Mariel Vazquez Alumni Profile
Mariel Vazquez, who earned her Ph.D. in math at FSU, has received a prestigious National Science Foundation (NSF) CAREER Award for her research. She applies pure math to the biological mysteries of DNA, studying its entanglement as it packs tightly into living cells. Born and raised in Mexico City, Vazquez became fascinated with math and biology in high school. "I found pure mathematics to be absolutely beautiful but I didn't know how I could apply it to biology," Vazquez said. That changed when she became an undergraduate at the National Autono- mous University of Mexico and attended a series of talks about DNA topology - the application of knot theory to the study of DNA.
Alumni Profile: Mike Kirby
While journeying through his career, Kirby says that his favorite part was the experience of teaching and mentoring PhD students at Cambridge in England while on sabbatical. There he recognized a difference in PhD students, saying, "what distinguishes a PhD student is that they can learn anything on their own, but it's interesting to see a PhD student go back to undergrad material with new understanding."
Faculty Research: Richard Bertram
People are often confused about what Richard Bertram, a professor in the FSU Mathematics department and the director of the Biomathematics program, does for a living. At mathematics conferences he encounters people who thought he was a biologist, while at biology conferences he is known as “the math guy”.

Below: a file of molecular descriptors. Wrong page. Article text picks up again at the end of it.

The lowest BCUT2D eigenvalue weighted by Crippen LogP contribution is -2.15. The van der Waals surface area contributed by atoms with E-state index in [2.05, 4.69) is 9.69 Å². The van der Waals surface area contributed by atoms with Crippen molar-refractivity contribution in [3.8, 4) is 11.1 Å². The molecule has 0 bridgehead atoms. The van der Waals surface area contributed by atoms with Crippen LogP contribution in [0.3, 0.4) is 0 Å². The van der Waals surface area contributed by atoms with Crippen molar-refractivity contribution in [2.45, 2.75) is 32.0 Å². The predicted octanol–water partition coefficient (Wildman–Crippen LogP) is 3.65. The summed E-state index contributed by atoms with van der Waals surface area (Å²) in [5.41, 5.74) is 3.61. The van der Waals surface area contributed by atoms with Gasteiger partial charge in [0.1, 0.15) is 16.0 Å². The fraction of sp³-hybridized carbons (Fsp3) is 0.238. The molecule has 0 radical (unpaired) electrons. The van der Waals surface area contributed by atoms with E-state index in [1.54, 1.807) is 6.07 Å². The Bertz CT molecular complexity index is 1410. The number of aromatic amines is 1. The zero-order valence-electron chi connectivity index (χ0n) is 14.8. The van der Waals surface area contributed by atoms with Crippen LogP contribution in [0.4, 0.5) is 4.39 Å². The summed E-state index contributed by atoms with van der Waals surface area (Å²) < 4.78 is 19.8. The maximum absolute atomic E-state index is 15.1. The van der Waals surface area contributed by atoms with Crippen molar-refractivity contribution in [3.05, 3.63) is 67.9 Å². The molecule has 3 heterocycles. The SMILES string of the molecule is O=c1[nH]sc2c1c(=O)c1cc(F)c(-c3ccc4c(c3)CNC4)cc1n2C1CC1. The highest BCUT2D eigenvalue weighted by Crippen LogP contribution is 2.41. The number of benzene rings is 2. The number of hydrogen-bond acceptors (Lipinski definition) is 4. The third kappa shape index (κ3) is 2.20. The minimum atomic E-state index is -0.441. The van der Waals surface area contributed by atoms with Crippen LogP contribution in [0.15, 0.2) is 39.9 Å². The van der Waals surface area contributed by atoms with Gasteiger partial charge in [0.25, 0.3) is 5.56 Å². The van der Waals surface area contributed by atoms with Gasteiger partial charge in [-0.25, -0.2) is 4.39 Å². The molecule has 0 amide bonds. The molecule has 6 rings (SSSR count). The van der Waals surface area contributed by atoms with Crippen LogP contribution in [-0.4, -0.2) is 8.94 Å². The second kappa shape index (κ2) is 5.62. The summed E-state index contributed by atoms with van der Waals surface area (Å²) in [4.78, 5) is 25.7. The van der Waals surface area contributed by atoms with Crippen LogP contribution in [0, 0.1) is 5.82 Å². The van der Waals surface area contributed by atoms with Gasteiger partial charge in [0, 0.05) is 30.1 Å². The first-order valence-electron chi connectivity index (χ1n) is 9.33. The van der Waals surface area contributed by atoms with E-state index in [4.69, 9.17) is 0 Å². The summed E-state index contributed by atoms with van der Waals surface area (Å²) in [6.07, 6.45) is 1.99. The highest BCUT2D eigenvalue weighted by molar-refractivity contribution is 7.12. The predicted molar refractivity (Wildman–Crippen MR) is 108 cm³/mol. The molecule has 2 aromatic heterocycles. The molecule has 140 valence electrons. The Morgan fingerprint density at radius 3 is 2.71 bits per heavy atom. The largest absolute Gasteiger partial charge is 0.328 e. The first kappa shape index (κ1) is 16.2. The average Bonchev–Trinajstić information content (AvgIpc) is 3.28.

American Mathematical Society Inaugural Fellows
In November 2012, The American Mathematical Society honored 1119 mathematicians in their first class of Fellows. Three FSU math department professors John Bryant, Robert Gilmer, and DeWitt Sumners numbered among them. Looking back on their long careers and substantial contributions to the field, they've been kind enough to offer their reflections and advice on the field of mathematics, at FSU and beyond.
Faculty Profile: Nick Cogan
While pursuing his master's at the University of Montana, Cogan got the change to expand that conversation even more by working at the Center for Biofilm Engineering, an interdisciplinary National Science Foundation center that brought together faculty from different departments and funded grad students to work with them. The only hitch? He hadn't studied biology since high school, which didn't bother him but did manage to annoy the microbiologist he was paired with.